I stood and sent my eyes around. It's just routine, when leaving a place where you aren't supposed to be, to consider if and where you have touched things, but that time it went beyond mere routine. I made certain. There were plenty of things in the room--fancy chairs, a marble fireplace without a fire, a de luxe television console, a coffee table in front of a big couch with a collection of magazines, and so forth. Deciding I had touched nothing, I turned and stepped back into the bedroom. Nearly everything there was too soft to take a fingerprint--the wall-to-wall carpet, the pink coverlet on the king-size bed, the upholstered chairs, the pink satin fronts on the three pieces of furniture. I crossed for another look at the body of a woman on the floor a couple of feet from the bed, on its back, with the legs spread out and one arm bent. I hadn't had to touch it to check that it was just a body or to see the big dent in the skull, but was there one chance in a million that I had put fingers on the heavy marble ashtray lying there? The butts and ashes that had been in it were scattered around and it was a good bet that it had made the dent in the skull. I shook my head; I couldn't possibly have been such an ape.Longtime readers of Nero Wolfe stories will, I think, recognize immediately that there's something off here: we've seen Archie Goodwin at plenty of crime scenes, and in plenty of places where he shouldn't be--but this time the worry feels different, more deep-rooted. So we read on, and we soon learn why . . .
I'll close with the opening of Alice Thomas Ellis's The Clothes in the Wardrobe (1987):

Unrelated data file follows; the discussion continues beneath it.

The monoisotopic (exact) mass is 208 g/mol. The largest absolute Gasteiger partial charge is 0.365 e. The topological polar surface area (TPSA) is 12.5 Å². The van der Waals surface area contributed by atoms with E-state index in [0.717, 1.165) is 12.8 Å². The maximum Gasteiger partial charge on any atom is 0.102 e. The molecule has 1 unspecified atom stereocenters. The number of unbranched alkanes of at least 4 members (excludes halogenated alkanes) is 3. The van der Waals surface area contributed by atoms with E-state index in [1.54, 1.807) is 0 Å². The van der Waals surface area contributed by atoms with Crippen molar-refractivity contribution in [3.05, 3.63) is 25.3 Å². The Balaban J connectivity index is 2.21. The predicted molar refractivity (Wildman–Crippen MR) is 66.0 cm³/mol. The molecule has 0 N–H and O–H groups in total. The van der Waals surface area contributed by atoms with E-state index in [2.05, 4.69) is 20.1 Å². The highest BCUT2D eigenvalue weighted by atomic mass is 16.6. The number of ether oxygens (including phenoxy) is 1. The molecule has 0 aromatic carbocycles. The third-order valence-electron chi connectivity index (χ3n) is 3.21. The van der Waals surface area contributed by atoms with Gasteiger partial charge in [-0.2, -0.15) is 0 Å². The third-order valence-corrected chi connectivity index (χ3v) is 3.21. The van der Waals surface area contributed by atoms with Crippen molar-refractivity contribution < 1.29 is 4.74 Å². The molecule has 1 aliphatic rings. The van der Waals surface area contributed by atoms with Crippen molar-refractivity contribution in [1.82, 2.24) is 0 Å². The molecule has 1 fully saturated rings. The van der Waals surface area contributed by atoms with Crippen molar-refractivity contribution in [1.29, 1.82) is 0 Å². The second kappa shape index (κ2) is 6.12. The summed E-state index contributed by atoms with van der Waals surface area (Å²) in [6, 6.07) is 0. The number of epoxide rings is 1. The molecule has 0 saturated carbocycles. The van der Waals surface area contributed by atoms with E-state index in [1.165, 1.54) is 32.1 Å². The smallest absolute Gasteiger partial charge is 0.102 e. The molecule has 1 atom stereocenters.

I remembered her all my life. For years the image of her had hung in my mind like a portrait in a high room, seldom observed but unchanging. Sometimes, unawares, I would see her again suddenly revealed in the vaulting halls of my head. She was sitting on a grassy bank, leaning forward a little, a cigarette between her fingers, and she was speaking. I could not remember what she was saying, nor even if I had understood her, but I knew that what she was saying must be, in some sense, significant. She wore a cream-coloured cotton frock with large puffed sleeves, sprigged with tiny brown flowers; he stockings were cream-coloured too and on her feet were white, barred shoes. Her hair grew in dry red curls, dark red like rust or winter bracken. She was not at all beautiful, but even with her likeness before me I had always assumed that she must be, since she carried such conviction in her forgotten words and her enduring appearance. Her name was Lili.This one, I'll admit, comes close to cliche: even a beginning writing student could see the way to create suspense and intrigue with an opening like this. What saves it for me is the imagery ("the vaulting halls of my head," "dark red like rust or winter bracken"), and the fact that the words--the content of the woman, in some sense--have been lost, and what remains is simply the deep understanding of her significance. Ellis's novel is now, thankfully, back in print, available as part of The Summer House Trilogy from Paul Dry Books. I've raved about her quite a bit before, and my enthusiasm is undimmed.